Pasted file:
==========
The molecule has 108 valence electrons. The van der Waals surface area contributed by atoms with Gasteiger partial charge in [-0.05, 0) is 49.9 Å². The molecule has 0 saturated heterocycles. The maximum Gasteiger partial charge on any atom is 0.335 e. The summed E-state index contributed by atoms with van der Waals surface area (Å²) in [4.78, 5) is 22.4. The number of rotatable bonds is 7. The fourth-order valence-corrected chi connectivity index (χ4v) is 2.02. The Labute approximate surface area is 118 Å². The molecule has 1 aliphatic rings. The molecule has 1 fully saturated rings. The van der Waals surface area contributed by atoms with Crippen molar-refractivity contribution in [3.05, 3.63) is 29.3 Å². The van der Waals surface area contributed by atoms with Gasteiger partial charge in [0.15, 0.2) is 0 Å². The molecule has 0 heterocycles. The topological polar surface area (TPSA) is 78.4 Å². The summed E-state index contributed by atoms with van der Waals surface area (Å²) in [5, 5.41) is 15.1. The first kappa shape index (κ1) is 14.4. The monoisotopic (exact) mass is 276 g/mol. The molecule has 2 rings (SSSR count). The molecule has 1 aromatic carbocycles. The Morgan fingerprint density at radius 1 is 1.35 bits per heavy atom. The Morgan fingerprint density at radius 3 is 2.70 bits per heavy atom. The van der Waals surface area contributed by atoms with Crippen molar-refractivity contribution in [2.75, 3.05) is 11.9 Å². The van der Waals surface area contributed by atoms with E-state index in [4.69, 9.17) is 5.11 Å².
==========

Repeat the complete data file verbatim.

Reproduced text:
The molecule has 108 valence electrons. The van der Waals surface area contributed by atoms with Gasteiger partial charge in [-0.05, 0) is 49.9 Å². The molecule has 0 saturated heterocycles. The maximum Gasteiger partial charge on any atom is 0.335 e. The summed E-state index contributed by atoms with van der Waals surface area (Å²) in [4.78, 5) is 22.4. The number of rotatable bonds is 7. The fourth-order valence-corrected chi connectivity index (χ4v) is 2.02. The Labute approximate surface area is 118 Å². The molecule has 1 aliphatic rings. The molecule has 1 fully saturated rings. The van der Waals surface area contributed by atoms with Crippen molar-refractivity contribution in [3.05, 3.63) is 29.3 Å². The van der Waals surface area contributed by atoms with Gasteiger partial charge in [0.15, 0.2) is 0 Å². The molecule has 0 heterocycles. The topological polar surface area (TPSA) is 78.4 Å². The summed E-state index contributed by atoms with van der Waals surface area (Å²) in [5, 5.41) is 15.1. The first kappa shape index (κ1) is 14.4. The monoisotopic (exact) mass is 276 g/mol. The molecule has 2 rings (SSSR count). The molecule has 1 aromatic carbocycles. The Morgan fingerprint density at radius 1 is 1.35 bits per heavy atom. The Morgan fingerprint density at radius 3 is 2.70 bits per heavy atom. The van der Waals surface area contributed by atoms with Crippen molar-refractivity contribution in [2.75, 3.05) is 11.9 Å². The van der Waals surface area contributed by atoms with E-state index in [4.69, 9.17) is 5.11 Å².